This article was first published at Christianity Today on November 27.
After 12 years of waiting, evangelicals in Palestine now claim they have greater civil rights than their fellow believers in the Holy Land.
Earlier this month, the president of the Council of Local Evangelical Churches in the Holy Land—which represents congregations and ministries located in the West Bank, East Jerusalem, and the Gaza Strip—triumphantly held aloft his evidence at the once-a-decade general assembly of the World Evangelical Alliance (WEA).
“Here is the presidential decree signed by … President Mahmoud Abbas,” Munir Kakish told the approximately 800 WEA delegates from 92 nations gathered in Bogor, Indonesia. “Our hearts are full of thankfulness to God for this new declaration.”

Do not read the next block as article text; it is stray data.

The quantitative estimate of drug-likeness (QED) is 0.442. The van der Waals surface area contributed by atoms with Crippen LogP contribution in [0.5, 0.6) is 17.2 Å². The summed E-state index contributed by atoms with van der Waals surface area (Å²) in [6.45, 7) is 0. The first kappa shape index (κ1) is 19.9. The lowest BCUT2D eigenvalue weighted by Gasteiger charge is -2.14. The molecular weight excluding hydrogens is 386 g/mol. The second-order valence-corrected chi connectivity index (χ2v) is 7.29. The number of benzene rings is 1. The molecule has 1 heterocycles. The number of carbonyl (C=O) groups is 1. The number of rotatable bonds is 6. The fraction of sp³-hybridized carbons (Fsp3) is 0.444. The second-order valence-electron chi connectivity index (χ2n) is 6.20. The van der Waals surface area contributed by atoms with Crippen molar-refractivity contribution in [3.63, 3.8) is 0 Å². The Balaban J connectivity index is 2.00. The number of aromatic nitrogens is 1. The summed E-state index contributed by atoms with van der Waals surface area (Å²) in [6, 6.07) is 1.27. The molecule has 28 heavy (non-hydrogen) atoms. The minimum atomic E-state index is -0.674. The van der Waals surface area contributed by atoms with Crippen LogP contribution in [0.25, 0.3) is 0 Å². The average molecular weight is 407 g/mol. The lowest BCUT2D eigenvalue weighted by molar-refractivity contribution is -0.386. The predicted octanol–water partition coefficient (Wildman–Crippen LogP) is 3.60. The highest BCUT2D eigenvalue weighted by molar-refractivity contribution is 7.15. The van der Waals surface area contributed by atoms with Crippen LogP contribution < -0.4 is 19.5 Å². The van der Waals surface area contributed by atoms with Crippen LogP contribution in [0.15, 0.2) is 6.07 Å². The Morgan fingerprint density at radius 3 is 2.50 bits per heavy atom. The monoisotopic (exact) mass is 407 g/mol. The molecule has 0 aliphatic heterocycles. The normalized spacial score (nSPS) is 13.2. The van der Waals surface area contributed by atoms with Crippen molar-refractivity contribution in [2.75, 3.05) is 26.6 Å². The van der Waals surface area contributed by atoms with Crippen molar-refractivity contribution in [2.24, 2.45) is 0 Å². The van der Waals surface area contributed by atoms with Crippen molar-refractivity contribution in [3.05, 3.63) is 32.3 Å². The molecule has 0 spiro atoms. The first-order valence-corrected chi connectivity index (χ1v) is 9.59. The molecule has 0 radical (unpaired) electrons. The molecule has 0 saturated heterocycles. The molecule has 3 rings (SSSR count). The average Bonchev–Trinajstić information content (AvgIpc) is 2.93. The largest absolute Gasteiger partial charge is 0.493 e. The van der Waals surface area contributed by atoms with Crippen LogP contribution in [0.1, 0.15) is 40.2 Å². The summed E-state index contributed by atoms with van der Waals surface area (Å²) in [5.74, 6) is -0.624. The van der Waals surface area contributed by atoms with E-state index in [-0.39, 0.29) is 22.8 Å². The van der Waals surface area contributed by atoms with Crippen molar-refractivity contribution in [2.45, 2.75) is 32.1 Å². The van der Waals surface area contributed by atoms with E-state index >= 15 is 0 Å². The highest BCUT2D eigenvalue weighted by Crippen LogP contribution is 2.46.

When the Palestinian Authority (PA) was created in 1994 following the Oslo Accords, pastors of local evangelical churches met to create a council in order to have a voice with the new government, Kakish told CT.
Ministering in the Holy Land since 1978, Kakish pastors two churches: an independent congregation in Ramallah, Palestine, and a Baptist congregation in Ramla, Israel. They are only 30 miles apart, but divided by the Israeli separation wall.
“I knocked on [the PA’s] doors many times,” he said. “But now the timing was right, and the personnel … were understanding.
“Most of all, it was our persistence to obtain our civil rights as Palestinian citizens.”
Over time, the council—which Kakish has led since 2007—gained credibility as…
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